Calculating year to year percentage change between two figures, let's say prices, helps you figure out the ongoing inflation or deflation in the economy. If you compare these year on year percentage figures with the percentage figures of your investment yield, you should be able to gauge if the investment has actually grown over and above the inflation or has lagged back and eroded due to it. As long as you use the right figures and you plug them into the basic formula, which is given below, you should have the economic year on year values that you require.

[(Newer Year's Value - Older Year's Value) / Older Year's Value] * 100

Let's try to understand this formula with the help of an example:

In 2010, you spent $500 on your car maintenance and in 2011, you spent $550 for the same purpose, so how much more you spent in 2011 in percentage?

Step a: 550 - 500 = 50

Step b: 50 / 500 = 0.1

Step c: 0.1 * 100 = 10

So, you spent 10% more on your car maintenance in 2011.
How to Calculate Percentage Increase in Excel
If your figures of values are listed in the B2 and B3 cells of an excel worksheet, you can calculate the percentage increase by plugging in the following formula into the cell that you want the percentage value in. For example, if you want the value in cell C3, just take your mouse there and click on it. Then, in the input line, plug in the formula given below.

=((B3-B2)/B2)*100
Excel increase percentage
You can drag down the formula over all the cells that you want it to apply to and it will get adjusted accordingly with you only needing to type it once. If you give the formula without the (*100) part, you will get the decimal values. These values can easily be converted into percentage figures by clicking on the % icon on the formatting toolbar on the top of the page.

Here is another formula to calculate percentage decrease in Excel:

=((B2-B3)/B2)*100
Excel decrease percentage
If you want a formula that can be copied over a row and always uses the numbers on the column B as the comparison base, the formula should be as follows.

=((B2-C2)/B2)*100
Excel percentage increase row
You can plug in a $ sign before a specific row or column to make the excel calculator always use that row or column as the comparison base, despite the formula being copied over the entire row or column. For example, if the formula was =(B2-$A2)/$A2, no matter that the formula was copied over the entire row, the excel calculator will always use the numbers on column A as the comparison base.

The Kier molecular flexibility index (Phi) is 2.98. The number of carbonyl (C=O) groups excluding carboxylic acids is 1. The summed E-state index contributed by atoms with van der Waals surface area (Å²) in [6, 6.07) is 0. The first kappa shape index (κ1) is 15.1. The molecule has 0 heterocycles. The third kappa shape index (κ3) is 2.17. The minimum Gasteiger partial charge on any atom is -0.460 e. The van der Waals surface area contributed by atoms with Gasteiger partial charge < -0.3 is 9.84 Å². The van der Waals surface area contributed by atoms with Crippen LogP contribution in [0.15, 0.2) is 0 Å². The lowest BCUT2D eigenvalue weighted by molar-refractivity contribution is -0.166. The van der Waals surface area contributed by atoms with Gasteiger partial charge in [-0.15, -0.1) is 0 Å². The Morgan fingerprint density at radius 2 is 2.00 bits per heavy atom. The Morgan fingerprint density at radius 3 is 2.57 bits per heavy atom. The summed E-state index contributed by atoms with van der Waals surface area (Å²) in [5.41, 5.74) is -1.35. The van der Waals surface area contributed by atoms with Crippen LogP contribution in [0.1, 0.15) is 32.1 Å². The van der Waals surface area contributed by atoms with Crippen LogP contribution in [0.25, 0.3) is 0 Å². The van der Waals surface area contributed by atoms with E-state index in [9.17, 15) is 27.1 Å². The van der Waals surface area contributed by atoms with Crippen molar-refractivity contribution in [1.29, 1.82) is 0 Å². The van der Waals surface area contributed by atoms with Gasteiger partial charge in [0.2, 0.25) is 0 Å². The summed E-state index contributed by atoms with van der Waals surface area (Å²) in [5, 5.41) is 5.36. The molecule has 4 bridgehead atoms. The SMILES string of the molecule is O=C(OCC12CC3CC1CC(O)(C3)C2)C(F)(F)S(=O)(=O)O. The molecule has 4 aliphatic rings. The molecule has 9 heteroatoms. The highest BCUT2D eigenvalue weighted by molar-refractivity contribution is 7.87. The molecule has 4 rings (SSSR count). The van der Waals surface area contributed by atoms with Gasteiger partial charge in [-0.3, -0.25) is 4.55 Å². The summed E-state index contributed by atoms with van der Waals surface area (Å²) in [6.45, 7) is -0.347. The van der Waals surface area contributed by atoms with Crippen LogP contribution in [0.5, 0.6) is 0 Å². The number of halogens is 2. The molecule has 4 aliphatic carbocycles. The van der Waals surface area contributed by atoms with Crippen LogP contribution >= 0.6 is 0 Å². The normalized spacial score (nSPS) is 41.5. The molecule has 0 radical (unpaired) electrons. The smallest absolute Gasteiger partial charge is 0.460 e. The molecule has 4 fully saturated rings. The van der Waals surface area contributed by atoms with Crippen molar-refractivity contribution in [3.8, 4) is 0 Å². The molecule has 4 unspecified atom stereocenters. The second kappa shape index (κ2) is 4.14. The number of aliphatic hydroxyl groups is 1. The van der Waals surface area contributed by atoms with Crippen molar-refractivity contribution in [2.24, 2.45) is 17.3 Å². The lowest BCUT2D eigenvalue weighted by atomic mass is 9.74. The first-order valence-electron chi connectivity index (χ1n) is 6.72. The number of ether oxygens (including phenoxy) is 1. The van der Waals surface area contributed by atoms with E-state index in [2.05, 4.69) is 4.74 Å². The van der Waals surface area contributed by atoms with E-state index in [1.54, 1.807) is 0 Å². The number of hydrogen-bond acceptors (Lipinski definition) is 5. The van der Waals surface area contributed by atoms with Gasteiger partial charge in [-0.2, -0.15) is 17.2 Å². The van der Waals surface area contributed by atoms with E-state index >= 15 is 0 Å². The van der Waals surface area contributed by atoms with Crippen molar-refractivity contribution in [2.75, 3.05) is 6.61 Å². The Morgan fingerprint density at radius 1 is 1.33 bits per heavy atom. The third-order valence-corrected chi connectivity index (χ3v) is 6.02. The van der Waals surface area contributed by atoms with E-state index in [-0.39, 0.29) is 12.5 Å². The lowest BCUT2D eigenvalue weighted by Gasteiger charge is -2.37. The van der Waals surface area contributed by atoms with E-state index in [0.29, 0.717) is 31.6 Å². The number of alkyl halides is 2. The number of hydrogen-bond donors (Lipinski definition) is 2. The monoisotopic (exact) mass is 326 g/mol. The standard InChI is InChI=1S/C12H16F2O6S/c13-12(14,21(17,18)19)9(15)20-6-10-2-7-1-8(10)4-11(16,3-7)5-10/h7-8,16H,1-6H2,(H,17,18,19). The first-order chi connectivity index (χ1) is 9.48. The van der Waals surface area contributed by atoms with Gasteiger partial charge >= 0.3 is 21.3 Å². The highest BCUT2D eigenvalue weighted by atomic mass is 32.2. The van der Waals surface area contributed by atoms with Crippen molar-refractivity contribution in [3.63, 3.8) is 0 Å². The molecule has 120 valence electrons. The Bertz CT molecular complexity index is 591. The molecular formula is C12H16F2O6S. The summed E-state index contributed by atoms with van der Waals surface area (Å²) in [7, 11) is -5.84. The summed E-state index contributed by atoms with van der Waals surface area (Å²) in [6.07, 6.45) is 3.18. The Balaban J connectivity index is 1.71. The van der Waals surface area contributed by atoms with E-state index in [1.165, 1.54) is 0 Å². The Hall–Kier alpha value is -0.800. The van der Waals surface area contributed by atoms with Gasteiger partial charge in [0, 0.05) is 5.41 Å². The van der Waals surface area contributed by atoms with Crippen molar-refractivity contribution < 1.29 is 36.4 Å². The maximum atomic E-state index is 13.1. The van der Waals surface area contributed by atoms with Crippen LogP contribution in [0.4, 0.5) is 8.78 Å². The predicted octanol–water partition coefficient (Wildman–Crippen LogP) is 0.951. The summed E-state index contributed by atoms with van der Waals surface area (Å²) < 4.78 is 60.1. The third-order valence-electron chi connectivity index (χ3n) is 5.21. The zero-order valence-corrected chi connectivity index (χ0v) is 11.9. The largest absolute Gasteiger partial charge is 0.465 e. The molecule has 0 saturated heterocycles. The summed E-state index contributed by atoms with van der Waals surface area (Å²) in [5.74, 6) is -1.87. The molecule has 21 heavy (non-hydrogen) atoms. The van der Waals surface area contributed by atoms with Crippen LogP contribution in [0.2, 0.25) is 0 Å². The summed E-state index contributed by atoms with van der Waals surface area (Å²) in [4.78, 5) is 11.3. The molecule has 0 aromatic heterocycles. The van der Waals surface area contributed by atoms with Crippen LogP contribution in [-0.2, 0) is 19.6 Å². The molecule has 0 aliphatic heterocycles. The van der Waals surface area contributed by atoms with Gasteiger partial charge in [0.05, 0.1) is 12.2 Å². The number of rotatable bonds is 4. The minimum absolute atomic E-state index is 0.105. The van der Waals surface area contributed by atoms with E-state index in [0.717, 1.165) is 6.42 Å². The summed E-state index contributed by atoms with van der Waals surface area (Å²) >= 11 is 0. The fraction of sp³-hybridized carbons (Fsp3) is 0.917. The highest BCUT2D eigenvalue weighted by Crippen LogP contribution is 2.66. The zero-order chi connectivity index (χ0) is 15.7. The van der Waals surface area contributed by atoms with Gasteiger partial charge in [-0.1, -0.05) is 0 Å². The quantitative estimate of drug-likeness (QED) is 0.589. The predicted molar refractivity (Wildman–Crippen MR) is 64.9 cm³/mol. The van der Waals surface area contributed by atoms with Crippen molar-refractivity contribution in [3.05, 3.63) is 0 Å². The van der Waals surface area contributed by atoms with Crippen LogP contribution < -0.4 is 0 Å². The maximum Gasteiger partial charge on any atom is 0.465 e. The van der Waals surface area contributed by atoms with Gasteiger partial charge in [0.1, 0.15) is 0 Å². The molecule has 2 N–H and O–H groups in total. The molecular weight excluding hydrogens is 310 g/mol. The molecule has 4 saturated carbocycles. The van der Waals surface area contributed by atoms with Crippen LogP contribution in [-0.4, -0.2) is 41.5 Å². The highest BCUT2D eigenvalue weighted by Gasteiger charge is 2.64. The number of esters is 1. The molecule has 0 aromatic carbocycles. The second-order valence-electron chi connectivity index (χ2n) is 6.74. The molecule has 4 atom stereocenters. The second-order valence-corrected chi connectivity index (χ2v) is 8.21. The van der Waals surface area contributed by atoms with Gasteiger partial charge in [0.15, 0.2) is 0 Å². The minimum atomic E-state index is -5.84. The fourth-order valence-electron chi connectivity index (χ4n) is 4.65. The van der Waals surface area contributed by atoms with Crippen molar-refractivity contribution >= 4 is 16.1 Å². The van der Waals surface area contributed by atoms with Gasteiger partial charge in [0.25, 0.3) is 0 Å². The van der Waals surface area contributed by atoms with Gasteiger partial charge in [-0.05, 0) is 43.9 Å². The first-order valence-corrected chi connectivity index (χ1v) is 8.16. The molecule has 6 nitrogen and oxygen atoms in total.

Here is one more example to calculate percentage change. Use the following formula to calculate percentage change of following years to a specific one year.

=((B3-$B$2)/$B$2)*100
Excel percentage increase colum
Hope the above formulae help you to calculate percentage increase or decrease of just about anything. Letting excel do your percentage calculations does seem like an easy option, but I prefer doing it the traditional way (with a calculator of course), as plugging in an incorrect formula in excel can lead to many errors. Also, remembering all the right formulas in excel, in accordance with the columns and rows, is much worse than just learning one basic formula to calculate percentages and use a calculator to do the rest. Of course, many will beg to differ. Whatever you feel about the issue, know that calculating percentage increases or decreases is actually a very easy job, if you just have the right mathematics formulas.
Silver Calculator Series
Calculator
Top View Of Old Calculator
Close-up of couple doing finances at home
Businessman using a calculator to calculate the numbers
Bill with coins and pen and calculator on table
Balancing the Accounts
Old Plastic Calculator
Calculator
Calculator